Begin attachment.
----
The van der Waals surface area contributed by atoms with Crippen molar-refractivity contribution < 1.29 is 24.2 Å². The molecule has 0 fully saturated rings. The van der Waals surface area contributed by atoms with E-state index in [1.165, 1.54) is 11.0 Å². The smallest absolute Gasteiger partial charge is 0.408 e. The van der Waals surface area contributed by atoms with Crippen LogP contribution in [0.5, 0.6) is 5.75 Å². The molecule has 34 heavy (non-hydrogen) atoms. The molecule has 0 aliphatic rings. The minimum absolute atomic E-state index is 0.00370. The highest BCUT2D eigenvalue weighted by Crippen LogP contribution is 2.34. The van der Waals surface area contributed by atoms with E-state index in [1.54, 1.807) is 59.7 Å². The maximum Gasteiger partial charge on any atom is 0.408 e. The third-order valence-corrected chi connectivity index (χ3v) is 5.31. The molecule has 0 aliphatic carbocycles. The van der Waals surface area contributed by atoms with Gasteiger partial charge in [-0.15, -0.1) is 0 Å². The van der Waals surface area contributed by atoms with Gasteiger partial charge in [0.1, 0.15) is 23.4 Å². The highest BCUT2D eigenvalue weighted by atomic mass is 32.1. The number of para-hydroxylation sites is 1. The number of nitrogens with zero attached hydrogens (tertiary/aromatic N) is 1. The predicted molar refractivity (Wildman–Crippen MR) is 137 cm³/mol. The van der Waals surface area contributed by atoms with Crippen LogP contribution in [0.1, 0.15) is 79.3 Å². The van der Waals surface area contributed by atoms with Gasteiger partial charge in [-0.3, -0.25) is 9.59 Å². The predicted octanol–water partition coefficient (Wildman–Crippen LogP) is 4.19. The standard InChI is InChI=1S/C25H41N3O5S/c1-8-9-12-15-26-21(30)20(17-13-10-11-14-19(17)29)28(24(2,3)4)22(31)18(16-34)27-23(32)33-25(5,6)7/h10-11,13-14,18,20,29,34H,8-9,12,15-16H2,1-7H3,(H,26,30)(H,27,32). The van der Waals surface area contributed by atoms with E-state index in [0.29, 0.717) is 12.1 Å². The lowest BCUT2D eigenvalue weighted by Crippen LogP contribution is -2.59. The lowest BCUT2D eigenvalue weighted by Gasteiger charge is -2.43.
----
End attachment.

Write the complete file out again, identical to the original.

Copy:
The van der Waals surface area contributed by atoms with Crippen molar-refractivity contribution < 1.29 is 24.2 Å². The molecule has 0 fully saturated rings. The van der Waals surface area contributed by atoms with E-state index in [1.165, 1.54) is 11.0 Å². The smallest absolute Gasteiger partial charge is 0.408 e. The van der Waals surface area contributed by atoms with Crippen LogP contribution in [0.5, 0.6) is 5.75 Å². The molecule has 34 heavy (non-hydrogen) atoms. The molecule has 0 aliphatic rings. The minimum absolute atomic E-state index is 0.00370. The highest BCUT2D eigenvalue weighted by Crippen LogP contribution is 2.34. The van der Waals surface area contributed by atoms with E-state index in [1.54, 1.807) is 59.7 Å². The maximum Gasteiger partial charge on any atom is 0.408 e. The third-order valence-corrected chi connectivity index (χ3v) is 5.31. The molecule has 0 aliphatic carbocycles. The van der Waals surface area contributed by atoms with Gasteiger partial charge in [-0.15, -0.1) is 0 Å². The van der Waals surface area contributed by atoms with Gasteiger partial charge in [0.1, 0.15) is 23.4 Å². The highest BCUT2D eigenvalue weighted by atomic mass is 32.1. The number of para-hydroxylation sites is 1. The number of nitrogens with zero attached hydrogens (tertiary/aromatic N) is 1. The predicted molar refractivity (Wildman–Crippen MR) is 137 cm³/mol. The van der Waals surface area contributed by atoms with Crippen LogP contribution in [0.1, 0.15) is 79.3 Å². The van der Waals surface area contributed by atoms with Gasteiger partial charge in [-0.3, -0.25) is 9.59 Å². The predicted octanol–water partition coefficient (Wildman–Crippen LogP) is 4.19. The standard InChI is InChI=1S/C25H41N3O5S/c1-8-9-12-15-26-21(30)20(17-13-10-11-14-19(17)29)28(24(2,3)4)22(31)18(16-34)27-23(32)33-25(5,6)7/h10-11,13-14,18,20,29,34H,8-9,12,15-16H2,1-7H3,(H,26,30)(H,27,32). The van der Waals surface area contributed by atoms with E-state index in [0.29, 0.717) is 12.1 Å². The lowest BCUT2D eigenvalue weighted by Crippen LogP contribution is -2.59. The lowest BCUT2D eigenvalue weighted by Gasteiger charge is -2.43.